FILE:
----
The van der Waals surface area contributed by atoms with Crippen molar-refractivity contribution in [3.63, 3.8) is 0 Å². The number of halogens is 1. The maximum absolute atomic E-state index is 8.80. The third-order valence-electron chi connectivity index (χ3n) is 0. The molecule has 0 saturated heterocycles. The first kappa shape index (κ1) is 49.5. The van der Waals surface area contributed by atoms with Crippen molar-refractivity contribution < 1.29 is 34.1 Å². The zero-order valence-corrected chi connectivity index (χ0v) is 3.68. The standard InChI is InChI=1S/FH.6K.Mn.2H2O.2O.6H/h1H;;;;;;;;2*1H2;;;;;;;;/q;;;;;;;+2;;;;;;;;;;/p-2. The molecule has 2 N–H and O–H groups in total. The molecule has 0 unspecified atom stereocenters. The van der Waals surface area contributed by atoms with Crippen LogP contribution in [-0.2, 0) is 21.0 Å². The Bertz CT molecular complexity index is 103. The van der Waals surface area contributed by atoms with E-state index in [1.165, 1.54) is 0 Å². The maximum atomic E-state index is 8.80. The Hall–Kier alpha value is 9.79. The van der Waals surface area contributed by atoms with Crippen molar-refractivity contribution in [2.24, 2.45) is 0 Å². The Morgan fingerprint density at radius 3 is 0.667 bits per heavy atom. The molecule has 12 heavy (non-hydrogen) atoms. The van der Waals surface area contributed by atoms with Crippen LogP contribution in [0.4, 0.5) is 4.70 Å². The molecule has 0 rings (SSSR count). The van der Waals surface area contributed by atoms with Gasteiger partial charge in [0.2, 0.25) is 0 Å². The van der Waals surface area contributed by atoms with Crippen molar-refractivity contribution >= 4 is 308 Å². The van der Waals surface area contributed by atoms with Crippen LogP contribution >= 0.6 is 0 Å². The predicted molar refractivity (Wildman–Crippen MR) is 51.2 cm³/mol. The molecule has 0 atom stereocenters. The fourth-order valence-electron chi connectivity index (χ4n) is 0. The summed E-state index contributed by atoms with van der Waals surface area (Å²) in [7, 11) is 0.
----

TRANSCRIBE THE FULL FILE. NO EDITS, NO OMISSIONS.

The van der Waals surface area contributed by atoms with Crippen molar-refractivity contribution in [3.63, 3.8) is 0 Å². The number of halogens is 1. The maximum absolute atomic E-state index is 8.80. The third-order valence-electron chi connectivity index (χ3n) is 0. The molecule has 0 saturated heterocycles. The first kappa shape index (κ1) is 49.5. The van der Waals surface area contributed by atoms with Crippen molar-refractivity contribution < 1.29 is 34.1 Å². The zero-order valence-corrected chi connectivity index (χ0v) is 3.68. The standard InChI is InChI=1S/FH.6K.Mn.2H2O.2O.6H/h1H;;;;;;;;2*1H2;;;;;;;;/q;;;;;;;+2;;;;;;;;;;/p-2. The molecule has 2 N–H and O–H groups in total. The molecule has 0 unspecified atom stereocenters. The van der Waals surface area contributed by atoms with Crippen LogP contribution in [-0.2, 0) is 21.0 Å². The Bertz CT molecular complexity index is 103. The van der Waals surface area contributed by atoms with E-state index in [1.165, 1.54) is 0 Å². The maximum atomic E-state index is 8.80. The Hall–Kier alpha value is 9.79. The van der Waals surface area contributed by atoms with Crippen molar-refractivity contribution in [2.24, 2.45) is 0 Å². The Morgan fingerprint density at radius 3 is 0.667 bits per heavy atom. The molecule has 12 heavy (non-hydrogen) atoms. The van der Waals surface area contributed by atoms with Crippen LogP contribution in [0.4, 0.5) is 4.70 Å². The molecule has 0 rings (SSSR count). The van der Waals surface area contributed by atoms with Gasteiger partial charge in [0.2, 0.25) is 0 Å². The van der Waals surface area contributed by atoms with Crippen molar-refractivity contribution >= 4 is 308 Å². The van der Waals surface area contributed by atoms with Crippen LogP contribution >= 0.6 is 0 Å². The predicted molar refractivity (Wildman–Crippen MR) is 51.2 cm³/mol. The molecule has 0 atom stereocenters. The fourth-order valence-electron chi connectivity index (χ4n) is 0. The summed E-state index contributed by atoms with van der Waals surface area (Å²) in [7, 11) is 0.